How DVIRs are Crucial to a Safe, Reliable Fleet

A big part of being a safe carrier is ensuring that your vehicles are free from damage, defects or deficiencies before they leave the yard. That’s where the Driver Vehicle Inspection Report (DVIR) comes in.

Troyanphoto Adobe Stock 509930367
troyanphoto AdobeStock_509930367

In the trucking industry, there is a strong link between safety and success. After all, motor carriers that aren’t serious about safety put their drivers and other motorists in danger, face costly legal consequences related to accidents and risk having their vehicles put out of service for safety violations – all of which are bad for business.

A big part of being a safe carrier is ensuring that your vehicles are free from damage, defects or deficiencies before they leave the yard. That’s where the Driver Vehicle Inspection Report (DVIR) comes in.

The DVIR is a formal confirmation that a driver has performed pre- and post-trip vehicle inspections. Any defect found during an inspection must be repaired before the vehicle is dispatched again.

While completing DVIRs is a matter of regulatory compliance, routine vehicle inspections are crucial to maintaining a safe, successful fleet. This article will discuss the importance of DVIRs for brake health and overall vehicle reliability, as well as electronic vs. paper DVIRs.

DVIRs and brake health

When it comes to brake health, the stakes are high: At a minimum, brake issues can result in the CSA score taking a hit – not to mention revenue loss if a truck is put out of service (as of mid-September 2023, some 85,000 trucks had been put out of service due to brake issues, per the Federal Motor Carrier Safety Administration). Worse, though, defective or malfunctioning brakes can lead to potentially catastrophic safety issues on the road.

Pre- and post-trip vehicle inspections by drivers are crucial to finding issues before a brake-related accident or breakdown occurs, or a truck is put out of service. Moreover, DVIRs – in conjunction with driver behavior data from telematics devices – serve as a feedback loop: When brake issues are consistently reported, they can highlight areas where drivers might benefit from additional coaching on optimal braking techniques or highlight manufacturing issues that a vehicle manufacturer needs to address. Finally, DVIRs create a record of a truck’s maintenance history, which helps in predicting when the next brake service might be required, ensuring proactive brake maintenance.

DVIRs improve overall vehicle reliability

While brakes are a pre- and post-trip inspection focus area, DVIRs cover all essential components of a vehicle. This comprehensive approach ensures that every critical part of the vehicle is regularly monitored and maintained – from major systems like the engine and transmission to smaller, yet still important, parts, such as lights or wipers. This systematic examination ensures that all vehicle components receive attention.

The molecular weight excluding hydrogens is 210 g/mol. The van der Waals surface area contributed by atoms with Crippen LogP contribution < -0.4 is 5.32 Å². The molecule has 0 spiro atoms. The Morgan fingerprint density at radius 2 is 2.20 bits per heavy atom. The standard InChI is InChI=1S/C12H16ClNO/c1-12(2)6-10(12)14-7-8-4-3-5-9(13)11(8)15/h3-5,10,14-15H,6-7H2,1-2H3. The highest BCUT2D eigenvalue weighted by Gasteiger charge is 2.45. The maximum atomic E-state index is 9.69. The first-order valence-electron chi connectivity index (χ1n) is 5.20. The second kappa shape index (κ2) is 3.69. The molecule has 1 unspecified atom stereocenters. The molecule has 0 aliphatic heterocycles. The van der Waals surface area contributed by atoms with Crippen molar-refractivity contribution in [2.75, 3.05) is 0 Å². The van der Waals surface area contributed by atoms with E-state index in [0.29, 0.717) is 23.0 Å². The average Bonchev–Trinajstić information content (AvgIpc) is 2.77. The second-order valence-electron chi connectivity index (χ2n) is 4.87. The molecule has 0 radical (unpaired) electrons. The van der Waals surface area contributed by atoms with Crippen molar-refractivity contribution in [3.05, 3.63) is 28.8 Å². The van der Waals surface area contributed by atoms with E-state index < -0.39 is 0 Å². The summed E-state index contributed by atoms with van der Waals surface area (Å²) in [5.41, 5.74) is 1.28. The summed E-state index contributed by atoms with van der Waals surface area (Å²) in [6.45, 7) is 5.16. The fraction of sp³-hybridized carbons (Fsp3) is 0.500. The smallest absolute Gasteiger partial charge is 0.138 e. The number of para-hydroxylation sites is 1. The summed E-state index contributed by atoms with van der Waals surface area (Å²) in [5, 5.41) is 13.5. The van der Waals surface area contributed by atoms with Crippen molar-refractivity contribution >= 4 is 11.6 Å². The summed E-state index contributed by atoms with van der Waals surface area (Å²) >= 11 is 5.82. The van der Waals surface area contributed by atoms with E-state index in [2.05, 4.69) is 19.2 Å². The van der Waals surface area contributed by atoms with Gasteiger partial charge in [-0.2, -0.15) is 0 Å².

Regular inspections lead to the early identification of potential problems. Detecting issues early can prevent them from escalating into major failures. By addressing concerns promptly, vehicles remain operational and unexpected breakdowns become less likely.

Also, well-maintained vehicles last longer. Regular checks and timely maintenance mean that a vehicle remains in good condition, extending its lifespan. This not only ensures reliability but also provides economic benefits in terms of reduced downtime and prolonged asset value, which is especially important amid today’s supply chain issues and equipment delays.

Finally, vehicles that are regularly inspected and maintained perform better. They are more fuel-efficient, have better handling, and provide a smoother ride. All these factors contribute to the vehicle's overall reliability on the road.

What are electronic DVIRs?

The FMCSA does not lay out a specific format for DVIRs, and carriers may use a paper-based system for logging inspections. However, paperless electronic DVIRs greatly streamline the process.

With the paper DVIR process, for example, it may take a while for a driver to submit the paperwork – and once it reaches the mechanic, finding the defects to repair may turn into a paper shuffling exercise. As a result, a severe defect may not be picked up right away or may take too long to repair, which can lead to unnecessary downtime, or worse, an accident.

Electronic DVIR solutions improve communication between drivers and mechanics. For instance, drivers can submit defects and mechanics can be notified in real time so they can plan for the repair by getting parts and prioritizing their schedule. With an electronic system, drivers can be confident a vehicle is safe through being able to view previous inspection reports and corresponding repair notes for any vehicle in the fleet before they drive.

Also, electronic DVIRs simplify record keeping. The FMCSA requires carriers to keep inspection reports, certification of repairs and certification of the drivers’ review of the repairs for three months from the initial inspection report. And carriers that do not maintain required records can face stiff fines. Electronic DVIRs ensure that inspection and repair records are kept and easily accessible.

In conclusion, DVIRs are a cornerstone of maintaining vehicle safety and reliability. By ensuring regular checks and maintenance, vehicles not only stay roadworthy longer but also ensure the safety of drivers, passengers, and everyone else on the road. For motor carriers, adopting a proactive approach through DVIRs is not just good practice but an investment in safety and reliability.